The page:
of Technology-Kanpur and Stanford University. He rose through
the ranks from software development at Amazon headquarters to
Managing Director of Amazon’s Development Center in Bangalore
and then “Shadow and Technical Advisor” to Bezos.
After the launch of Amazon.in in June 2013, much of Amazon’s
initial Indian investments went to its core strength in logistics, as
the company learned to adjust to the difficulties of distribution in
India. Just prior to the launch, Amazon had completed the construction of a 150,000-square-foot fulfillment center just outside
Mumbai. It later built one of similar size in Bangalore to serve
southern India. With so much of India’s retail space dominated by
local mom and pop shops, Agarwal and Piacentini decided to offer
a “Fulfillment by Amazon” program in which Amazon enabled sellers to store their products at an Amazon distribution center and
have Amazon handle the delivery for a fee. Eventually three out of
every four orders on Amazon.in were fulfilled by Amazon.30
Agarwal and Piacentini decided to further differentiate Amazon
from its Indian competitors by being the first e-tailer to offer next-day
shipping for the orders it fulfilled. In order to compensate for the difficulty of locating addresses and to ensure timely delivery of its sellers’
products, Agarwal also added PIN code (postal codes similar to ZIP
codes in the U.S.) and landmark fields on the delivery information
page, reaching 21,000 PIN codes versus other retailers’ 12,000.31
Since Amazon would function solely as a marketplace in India,
seller acquisition was a major priority for establishing market share.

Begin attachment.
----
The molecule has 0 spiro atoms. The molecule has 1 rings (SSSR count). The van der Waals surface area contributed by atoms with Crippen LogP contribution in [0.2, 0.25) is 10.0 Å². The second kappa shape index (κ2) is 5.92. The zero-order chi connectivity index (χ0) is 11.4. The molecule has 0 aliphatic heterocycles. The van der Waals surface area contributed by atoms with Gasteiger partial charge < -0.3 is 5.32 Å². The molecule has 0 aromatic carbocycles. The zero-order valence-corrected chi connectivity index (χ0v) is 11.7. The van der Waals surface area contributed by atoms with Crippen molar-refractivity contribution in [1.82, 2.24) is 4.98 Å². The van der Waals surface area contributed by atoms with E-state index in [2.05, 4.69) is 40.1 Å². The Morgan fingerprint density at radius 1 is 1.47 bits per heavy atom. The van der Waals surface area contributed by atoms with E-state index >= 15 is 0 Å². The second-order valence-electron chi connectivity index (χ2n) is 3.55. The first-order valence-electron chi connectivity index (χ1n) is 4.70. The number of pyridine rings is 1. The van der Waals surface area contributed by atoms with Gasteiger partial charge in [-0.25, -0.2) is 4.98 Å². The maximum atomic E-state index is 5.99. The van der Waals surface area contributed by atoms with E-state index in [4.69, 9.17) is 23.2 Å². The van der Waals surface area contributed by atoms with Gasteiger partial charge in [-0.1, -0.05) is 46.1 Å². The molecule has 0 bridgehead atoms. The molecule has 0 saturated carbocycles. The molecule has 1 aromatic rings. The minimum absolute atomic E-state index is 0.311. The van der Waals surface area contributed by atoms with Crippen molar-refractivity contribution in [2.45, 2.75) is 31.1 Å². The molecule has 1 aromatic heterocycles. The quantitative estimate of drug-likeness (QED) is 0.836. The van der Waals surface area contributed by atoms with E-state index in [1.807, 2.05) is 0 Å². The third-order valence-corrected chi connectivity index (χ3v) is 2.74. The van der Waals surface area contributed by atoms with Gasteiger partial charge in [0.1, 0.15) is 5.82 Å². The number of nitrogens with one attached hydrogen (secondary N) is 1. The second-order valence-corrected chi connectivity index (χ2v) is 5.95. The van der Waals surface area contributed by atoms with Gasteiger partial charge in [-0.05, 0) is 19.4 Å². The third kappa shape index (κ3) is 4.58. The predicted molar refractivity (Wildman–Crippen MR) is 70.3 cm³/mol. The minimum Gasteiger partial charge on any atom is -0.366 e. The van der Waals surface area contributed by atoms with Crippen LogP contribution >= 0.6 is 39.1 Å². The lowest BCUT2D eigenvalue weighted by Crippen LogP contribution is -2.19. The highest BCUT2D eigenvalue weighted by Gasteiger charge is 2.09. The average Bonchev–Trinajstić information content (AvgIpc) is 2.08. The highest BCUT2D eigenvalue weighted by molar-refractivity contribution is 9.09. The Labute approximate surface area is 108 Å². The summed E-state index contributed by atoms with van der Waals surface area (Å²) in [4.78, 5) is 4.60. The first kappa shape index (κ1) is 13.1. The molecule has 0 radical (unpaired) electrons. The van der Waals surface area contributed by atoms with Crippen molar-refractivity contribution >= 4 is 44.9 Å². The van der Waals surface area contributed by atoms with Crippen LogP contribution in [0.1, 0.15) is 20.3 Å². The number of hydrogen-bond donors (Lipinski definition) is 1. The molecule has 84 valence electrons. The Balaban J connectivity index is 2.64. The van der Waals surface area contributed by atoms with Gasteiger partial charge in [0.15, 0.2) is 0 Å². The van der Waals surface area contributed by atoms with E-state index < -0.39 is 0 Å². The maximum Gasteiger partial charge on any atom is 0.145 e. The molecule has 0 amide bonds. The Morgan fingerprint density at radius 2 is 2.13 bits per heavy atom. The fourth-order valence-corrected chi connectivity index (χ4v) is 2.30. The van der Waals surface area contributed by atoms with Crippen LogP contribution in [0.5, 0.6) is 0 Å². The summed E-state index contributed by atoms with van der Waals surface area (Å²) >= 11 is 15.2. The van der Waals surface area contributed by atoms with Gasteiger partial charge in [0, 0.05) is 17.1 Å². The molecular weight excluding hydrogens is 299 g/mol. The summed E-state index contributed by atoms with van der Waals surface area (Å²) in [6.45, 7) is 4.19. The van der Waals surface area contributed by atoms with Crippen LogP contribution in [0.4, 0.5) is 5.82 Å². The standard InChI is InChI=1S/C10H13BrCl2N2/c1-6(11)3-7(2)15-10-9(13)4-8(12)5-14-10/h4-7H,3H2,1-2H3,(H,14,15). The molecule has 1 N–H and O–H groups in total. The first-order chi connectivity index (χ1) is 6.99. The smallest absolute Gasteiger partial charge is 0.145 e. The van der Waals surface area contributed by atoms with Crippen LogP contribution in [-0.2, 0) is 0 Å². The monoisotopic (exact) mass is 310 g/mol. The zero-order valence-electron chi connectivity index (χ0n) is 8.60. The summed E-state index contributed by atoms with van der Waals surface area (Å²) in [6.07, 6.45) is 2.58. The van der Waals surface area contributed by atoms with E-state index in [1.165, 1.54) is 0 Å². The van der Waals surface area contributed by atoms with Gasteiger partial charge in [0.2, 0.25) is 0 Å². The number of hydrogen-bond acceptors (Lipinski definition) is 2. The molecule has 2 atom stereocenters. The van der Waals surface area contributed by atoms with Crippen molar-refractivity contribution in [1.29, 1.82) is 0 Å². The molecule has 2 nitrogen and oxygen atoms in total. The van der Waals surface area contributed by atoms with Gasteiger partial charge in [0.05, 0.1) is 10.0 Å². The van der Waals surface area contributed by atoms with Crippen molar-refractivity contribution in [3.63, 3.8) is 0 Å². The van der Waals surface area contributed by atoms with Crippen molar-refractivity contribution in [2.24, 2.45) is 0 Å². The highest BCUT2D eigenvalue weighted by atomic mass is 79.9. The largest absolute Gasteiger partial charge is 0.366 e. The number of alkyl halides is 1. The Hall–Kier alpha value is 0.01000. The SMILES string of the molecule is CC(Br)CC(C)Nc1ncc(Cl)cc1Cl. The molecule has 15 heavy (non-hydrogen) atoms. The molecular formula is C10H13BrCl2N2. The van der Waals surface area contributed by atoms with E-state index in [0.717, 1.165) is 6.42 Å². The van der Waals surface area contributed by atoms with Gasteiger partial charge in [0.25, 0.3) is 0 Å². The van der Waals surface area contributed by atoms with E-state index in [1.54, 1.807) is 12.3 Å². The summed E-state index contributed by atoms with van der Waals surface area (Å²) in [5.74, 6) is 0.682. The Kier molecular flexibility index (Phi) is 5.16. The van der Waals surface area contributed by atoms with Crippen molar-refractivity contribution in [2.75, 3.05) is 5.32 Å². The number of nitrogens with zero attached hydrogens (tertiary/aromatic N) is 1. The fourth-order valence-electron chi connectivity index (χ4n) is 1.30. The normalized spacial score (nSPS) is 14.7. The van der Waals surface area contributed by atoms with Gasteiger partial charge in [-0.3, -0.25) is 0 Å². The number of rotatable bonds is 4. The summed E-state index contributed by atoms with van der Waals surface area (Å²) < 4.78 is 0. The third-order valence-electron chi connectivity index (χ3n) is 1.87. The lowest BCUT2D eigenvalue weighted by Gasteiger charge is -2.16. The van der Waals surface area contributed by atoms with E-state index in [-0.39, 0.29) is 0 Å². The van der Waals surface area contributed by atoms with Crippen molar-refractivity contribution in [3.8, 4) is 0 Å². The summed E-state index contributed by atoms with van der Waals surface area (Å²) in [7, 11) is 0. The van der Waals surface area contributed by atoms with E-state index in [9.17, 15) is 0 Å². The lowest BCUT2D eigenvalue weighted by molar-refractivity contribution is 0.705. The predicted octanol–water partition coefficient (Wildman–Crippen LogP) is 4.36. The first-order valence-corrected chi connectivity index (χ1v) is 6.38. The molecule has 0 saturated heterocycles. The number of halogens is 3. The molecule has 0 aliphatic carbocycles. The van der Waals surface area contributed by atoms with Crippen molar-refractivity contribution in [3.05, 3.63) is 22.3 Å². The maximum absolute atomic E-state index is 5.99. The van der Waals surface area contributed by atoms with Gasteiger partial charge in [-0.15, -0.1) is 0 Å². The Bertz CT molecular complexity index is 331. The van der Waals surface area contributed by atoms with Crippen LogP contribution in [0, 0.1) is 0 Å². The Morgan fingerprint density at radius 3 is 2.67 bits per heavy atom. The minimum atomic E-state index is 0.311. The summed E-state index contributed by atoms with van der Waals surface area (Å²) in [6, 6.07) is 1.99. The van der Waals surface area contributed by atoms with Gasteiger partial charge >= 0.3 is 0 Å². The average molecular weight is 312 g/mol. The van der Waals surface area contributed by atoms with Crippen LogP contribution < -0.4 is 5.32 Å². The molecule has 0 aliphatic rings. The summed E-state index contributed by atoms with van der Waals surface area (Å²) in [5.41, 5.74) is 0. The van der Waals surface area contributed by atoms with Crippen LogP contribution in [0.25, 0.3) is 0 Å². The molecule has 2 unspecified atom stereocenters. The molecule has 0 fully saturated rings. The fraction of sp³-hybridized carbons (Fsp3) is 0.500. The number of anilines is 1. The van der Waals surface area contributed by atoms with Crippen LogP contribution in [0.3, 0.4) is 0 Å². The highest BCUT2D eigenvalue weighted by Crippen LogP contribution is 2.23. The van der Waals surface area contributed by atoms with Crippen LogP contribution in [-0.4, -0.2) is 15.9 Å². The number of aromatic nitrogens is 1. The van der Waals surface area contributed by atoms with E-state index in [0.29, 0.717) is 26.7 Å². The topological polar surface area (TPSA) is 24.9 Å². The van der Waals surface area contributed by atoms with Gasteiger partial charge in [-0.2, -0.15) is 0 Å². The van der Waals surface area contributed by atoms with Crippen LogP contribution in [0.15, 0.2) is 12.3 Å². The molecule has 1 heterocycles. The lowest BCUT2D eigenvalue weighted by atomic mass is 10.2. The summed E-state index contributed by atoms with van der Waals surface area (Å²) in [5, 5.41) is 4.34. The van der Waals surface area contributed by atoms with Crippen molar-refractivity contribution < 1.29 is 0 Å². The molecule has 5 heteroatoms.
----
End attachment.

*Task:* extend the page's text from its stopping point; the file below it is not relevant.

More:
To attract domestic sellers across India, Piacentini and Agarwal
offered sellers a promotion for a two-year membership agreement
with the first year free of cost. After the first year, members were
only required to pay Rs 499 ($8.27) per month in addition to Amazon’s commission charge of 4%-8% (4% for most electronics, 8%
for watches and jewelry) and a Rs 10 ($0.17) “closing fee” for each
transaction. Piacentini and Agarwal also stressed educating Indian
sellers on Amazon’s platform and services. For small retailers with
little to no online selling experience, Amazon offered a pilot service
called “Mainstreaming Sellers/SMEs” to teach them how to transact online, catalogue their products, and accept online payments.
In addition, sellers could utilize the “Fulfillment by Amazon”
option to give responsibility for delivery to Amazon.32
In order to attract buyers from India’s growing number of Internet users, Piacentini and Agarwal offered multiple incentives for
those who referred customers to or bought products from Amazon.
in. In the beginning stages of operation in India, Amazon offered
free shipping for the orders it fulfilled. It also offered permanent
free shipping on all orders fulfilled by Amazon over Rs 499.33 Piacentini and Agarwal also introduced the Amazon Associates Program, which offered a commission to all online publishers (e.g.
bloggers, businesses, authors, nonprofits, and personal websites)
who directed their viewers to Amazon.in via a link to a “contextually relevant product.” If a purchase was made, the commission
for referrals would range between 5% for consumer electronics and
10% for most other product categories, such as books and movies, and would cover all purchases made by the referred customer.34
Piacentini, Diego. “Customer Focus Builds Global Growth [Entire Talk] – Diego
Piacentini from Amazon.” The Entrepreneurial Thought Leaders Lectures. 3 Nov. 2010.
Sen, Sunny. 16 Feb. 2014.
Sen, Sunny. 16 Feb. 2014.
Bose, Nandita. “eBay shifts gears in India as rivals step up.” Reuters. 27 Apr. 2012. Web.
Batra, Avinder. “eBay India, CAIT pact may help traders grow business by up to
20%.” The Economic Times. 22 Apr. 2014. Web. .